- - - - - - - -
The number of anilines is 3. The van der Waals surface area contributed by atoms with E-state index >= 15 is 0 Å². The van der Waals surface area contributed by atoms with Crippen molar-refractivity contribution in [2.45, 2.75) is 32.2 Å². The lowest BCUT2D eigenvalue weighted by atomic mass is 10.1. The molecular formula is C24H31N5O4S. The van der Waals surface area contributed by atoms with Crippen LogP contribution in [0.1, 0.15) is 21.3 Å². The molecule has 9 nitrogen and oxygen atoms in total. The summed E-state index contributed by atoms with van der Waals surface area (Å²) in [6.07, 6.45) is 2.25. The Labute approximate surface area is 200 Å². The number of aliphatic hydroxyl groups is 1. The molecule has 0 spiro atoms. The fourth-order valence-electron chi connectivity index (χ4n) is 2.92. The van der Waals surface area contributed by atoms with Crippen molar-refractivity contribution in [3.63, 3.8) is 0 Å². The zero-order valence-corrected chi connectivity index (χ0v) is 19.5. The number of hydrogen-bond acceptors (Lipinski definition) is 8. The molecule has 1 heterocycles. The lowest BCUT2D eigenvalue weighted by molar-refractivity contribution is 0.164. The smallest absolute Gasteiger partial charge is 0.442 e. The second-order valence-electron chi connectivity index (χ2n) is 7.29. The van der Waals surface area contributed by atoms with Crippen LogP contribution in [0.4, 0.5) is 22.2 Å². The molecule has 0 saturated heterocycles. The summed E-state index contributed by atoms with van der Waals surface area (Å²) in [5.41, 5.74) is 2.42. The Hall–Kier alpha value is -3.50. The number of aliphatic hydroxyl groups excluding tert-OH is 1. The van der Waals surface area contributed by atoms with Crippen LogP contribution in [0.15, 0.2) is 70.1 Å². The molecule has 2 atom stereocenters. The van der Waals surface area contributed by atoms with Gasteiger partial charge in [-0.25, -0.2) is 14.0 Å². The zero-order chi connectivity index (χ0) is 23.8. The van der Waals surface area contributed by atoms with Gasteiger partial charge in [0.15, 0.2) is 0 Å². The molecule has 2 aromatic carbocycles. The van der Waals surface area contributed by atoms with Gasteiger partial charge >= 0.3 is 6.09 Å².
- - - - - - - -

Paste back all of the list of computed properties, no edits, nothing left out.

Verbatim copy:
The number of anilines is 3. The van der Waals surface area contributed by atoms with E-state index >= 15 is 0 Å². The van der Waals surface area contributed by atoms with Crippen molar-refractivity contribution in [2.45, 2.75) is 32.2 Å². The lowest BCUT2D eigenvalue weighted by atomic mass is 10.1. The molecular formula is C24H31N5O4S. The van der Waals surface area contributed by atoms with Crippen LogP contribution in [0.1, 0.15) is 21.3 Å². The molecule has 9 nitrogen and oxygen atoms in total. The summed E-state index contributed by atoms with van der Waals surface area (Å²) in [6.07, 6.45) is 2.25. The Labute approximate surface area is 200 Å². The number of aliphatic hydroxyl groups is 1. The molecule has 0 spiro atoms. The fourth-order valence-electron chi connectivity index (χ4n) is 2.92. The van der Waals surface area contributed by atoms with Crippen molar-refractivity contribution in [3.63, 3.8) is 0 Å². The zero-order valence-corrected chi connectivity index (χ0v) is 19.5. The number of hydrogen-bond acceptors (Lipinski definition) is 8. The molecule has 1 heterocycles. The lowest BCUT2D eigenvalue weighted by molar-refractivity contribution is 0.164. The smallest absolute Gasteiger partial charge is 0.442 e. The second-order valence-electron chi connectivity index (χ2n) is 7.29. The van der Waals surface area contributed by atoms with Crippen LogP contribution in [0.4, 0.5) is 22.2 Å². The molecule has 0 saturated heterocycles. The summed E-state index contributed by atoms with van der Waals surface area (Å²) in [5.41, 5.74) is 2.42. The Hall–Kier alpha value is -3.50. The number of aliphatic hydroxyl groups excluding tert-OH is 1. The van der Waals surface area contributed by atoms with Crippen LogP contribution in [0.15, 0.2) is 70.1 Å². The molecule has 2 atom stereocenters. The van der Waals surface area contributed by atoms with Gasteiger partial charge in [-0.25, -0.2) is 14.0 Å². The zero-order chi connectivity index (χ0) is 23.8. The van der Waals surface area contributed by atoms with Gasteiger partial charge in [0.15, 0.2) is 0 Å². The molecule has 2 aromatic carbocycles. The van der Waals surface area contributed by atoms with Gasteiger partial charge >= 0.3 is 6.09 Å².